A few links that may be of interest. Mathematics first:
- A seminar “Lectures Grothendieckiennes” on the mathematical ideas of Alexander Grothendieck is taking place this year in Paris, and has just recently started up.
- My ex-Columbia colleague Jeff Achter is one of the authors of an unusual new math paper: Hasse-Witt and Cartier-Manin matrices: A warning and a request. The paper points out that papers of Manin at some points confused an operator and its dual, leading to potential sign errors in later papers that reference Manin’s results. I’m quite sympathetic to the problem, having at various points fallen victim to similar confusions while writing my book (I hope they have all been resolved in the final version, wouldn’t bet anything really valuable on it…).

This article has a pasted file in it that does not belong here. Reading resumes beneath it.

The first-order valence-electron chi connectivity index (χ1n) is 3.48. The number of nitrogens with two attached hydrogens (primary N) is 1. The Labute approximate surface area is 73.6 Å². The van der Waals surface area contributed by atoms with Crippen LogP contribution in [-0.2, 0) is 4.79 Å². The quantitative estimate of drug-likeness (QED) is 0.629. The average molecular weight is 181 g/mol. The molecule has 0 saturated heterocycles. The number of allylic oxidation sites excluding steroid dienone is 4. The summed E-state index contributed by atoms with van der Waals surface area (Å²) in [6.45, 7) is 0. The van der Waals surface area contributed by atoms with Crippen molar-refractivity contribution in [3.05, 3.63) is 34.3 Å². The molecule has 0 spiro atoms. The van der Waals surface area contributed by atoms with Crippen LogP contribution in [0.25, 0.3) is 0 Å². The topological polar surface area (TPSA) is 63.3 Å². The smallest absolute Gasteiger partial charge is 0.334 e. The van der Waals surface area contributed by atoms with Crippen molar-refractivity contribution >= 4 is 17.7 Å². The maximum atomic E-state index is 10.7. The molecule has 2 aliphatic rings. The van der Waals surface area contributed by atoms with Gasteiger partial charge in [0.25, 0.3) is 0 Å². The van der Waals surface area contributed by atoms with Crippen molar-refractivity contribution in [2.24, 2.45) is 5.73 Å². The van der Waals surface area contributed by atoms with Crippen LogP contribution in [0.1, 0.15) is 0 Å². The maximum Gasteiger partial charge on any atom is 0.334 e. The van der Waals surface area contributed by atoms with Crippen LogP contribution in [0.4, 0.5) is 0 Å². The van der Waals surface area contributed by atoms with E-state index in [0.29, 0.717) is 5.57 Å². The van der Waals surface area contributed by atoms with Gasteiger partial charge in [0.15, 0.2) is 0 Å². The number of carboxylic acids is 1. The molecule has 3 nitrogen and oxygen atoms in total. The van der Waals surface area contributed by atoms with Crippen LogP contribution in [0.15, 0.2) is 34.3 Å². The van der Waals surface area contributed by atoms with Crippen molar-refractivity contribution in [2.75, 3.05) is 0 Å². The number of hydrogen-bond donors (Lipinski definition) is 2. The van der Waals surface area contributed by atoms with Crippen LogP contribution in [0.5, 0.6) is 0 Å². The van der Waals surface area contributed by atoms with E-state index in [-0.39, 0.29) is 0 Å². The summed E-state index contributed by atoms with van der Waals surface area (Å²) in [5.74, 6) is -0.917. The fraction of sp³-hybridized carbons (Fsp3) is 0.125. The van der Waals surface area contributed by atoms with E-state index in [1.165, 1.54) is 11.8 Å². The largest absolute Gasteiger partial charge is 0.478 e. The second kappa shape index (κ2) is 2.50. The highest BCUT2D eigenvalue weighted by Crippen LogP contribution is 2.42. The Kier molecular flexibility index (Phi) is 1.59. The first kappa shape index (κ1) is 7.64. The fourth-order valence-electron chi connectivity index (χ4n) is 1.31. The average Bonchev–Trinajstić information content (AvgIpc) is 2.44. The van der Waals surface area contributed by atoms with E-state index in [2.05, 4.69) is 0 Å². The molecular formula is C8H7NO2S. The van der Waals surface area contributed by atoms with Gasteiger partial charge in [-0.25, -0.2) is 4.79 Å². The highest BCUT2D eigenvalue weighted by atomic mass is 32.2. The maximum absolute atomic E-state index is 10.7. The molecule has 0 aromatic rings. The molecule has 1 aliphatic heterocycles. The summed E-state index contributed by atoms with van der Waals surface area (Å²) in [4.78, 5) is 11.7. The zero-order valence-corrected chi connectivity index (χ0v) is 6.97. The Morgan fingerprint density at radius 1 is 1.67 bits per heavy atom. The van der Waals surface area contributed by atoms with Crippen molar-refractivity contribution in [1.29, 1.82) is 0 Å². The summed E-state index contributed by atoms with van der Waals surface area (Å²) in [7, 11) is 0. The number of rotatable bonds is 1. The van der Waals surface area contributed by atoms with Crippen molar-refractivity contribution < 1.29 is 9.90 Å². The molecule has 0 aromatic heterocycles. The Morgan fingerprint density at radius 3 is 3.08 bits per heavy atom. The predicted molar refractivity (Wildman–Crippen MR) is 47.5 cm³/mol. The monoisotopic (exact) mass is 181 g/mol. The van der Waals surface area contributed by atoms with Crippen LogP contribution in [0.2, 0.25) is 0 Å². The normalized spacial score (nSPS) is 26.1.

- Nature has an excellent obituary of Vladimir Voevodsky, written by Dan Grayson.
On the physics side:
- The LHC has now ended data-taking at 13 TeV for the year (a recent summary is here) and will start up again next spring. The machine ended up delivering about 50 inverse fb each to CMS/ATLAS (bettering the goal of 45), of which about 45 was recorded. Results published so far typically use 36 inverse fb from previous year’s data, so next year we should start seeing results based on a total 13 TeV data set of up to 80 inverse fb.
- Still no WIMPs. Frank Wilczek surveys searches for his favorite dark matter alternative here.
- At Big Think, Eric Weinstein has a take on what’s gone wrong with theoretical physics over the past 40 years that I’m mostly in agreement with.